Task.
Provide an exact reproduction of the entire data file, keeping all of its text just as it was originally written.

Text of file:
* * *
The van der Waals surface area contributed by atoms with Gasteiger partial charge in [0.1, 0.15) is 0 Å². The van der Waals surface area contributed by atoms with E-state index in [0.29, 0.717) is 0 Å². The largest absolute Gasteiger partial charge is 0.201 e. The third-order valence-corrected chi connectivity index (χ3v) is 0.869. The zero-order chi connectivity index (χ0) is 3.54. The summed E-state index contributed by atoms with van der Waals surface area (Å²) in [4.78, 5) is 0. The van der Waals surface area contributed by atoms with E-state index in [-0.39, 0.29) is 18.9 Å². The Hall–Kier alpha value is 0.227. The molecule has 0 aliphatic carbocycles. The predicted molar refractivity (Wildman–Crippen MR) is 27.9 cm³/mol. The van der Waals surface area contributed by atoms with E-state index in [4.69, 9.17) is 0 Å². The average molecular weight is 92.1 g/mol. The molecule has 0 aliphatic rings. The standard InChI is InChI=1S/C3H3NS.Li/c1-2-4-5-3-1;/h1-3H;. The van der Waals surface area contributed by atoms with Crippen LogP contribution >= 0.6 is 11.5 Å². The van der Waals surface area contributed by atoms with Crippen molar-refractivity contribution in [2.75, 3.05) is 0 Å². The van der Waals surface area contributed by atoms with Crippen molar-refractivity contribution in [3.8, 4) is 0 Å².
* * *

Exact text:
The van der Waals surface area contributed by atoms with Gasteiger partial charge in [0.1, 0.15) is 0 Å². The van der Waals surface area contributed by atoms with E-state index in [0.29, 0.717) is 0 Å². The largest absolute Gasteiger partial charge is 0.201 e. The third-order valence-corrected chi connectivity index (χ3v) is 0.869. The zero-order chi connectivity index (χ0) is 3.54. The summed E-state index contributed by atoms with van der Waals surface area (Å²) in [4.78, 5) is 0. The van der Waals surface area contributed by atoms with E-state index in [-0.39, 0.29) is 18.9 Å². The Hall–Kier alpha value is 0.227. The molecule has 0 aliphatic carbocycles. The predicted molar refractivity (Wildman–Crippen MR) is 27.9 cm³/mol. The van der Waals surface area contributed by atoms with E-state index in [4.69, 9.17) is 0 Å². The average molecular weight is 92.1 g/mol. The molecule has 0 aliphatic rings. The standard InChI is InChI=1S/C3H3NS.Li/c1-2-4-5-3-1;/h1-3H;. The van der Waals surface area contributed by atoms with Crippen LogP contribution >= 0.6 is 11.5 Å². The van der Waals surface area contributed by atoms with Crippen molar-refractivity contribution in [2.75, 3.05) is 0 Å². The van der Waals surface area contributed by atoms with Crippen molar-refractivity contribution in [3.8, 4) is 0 Å².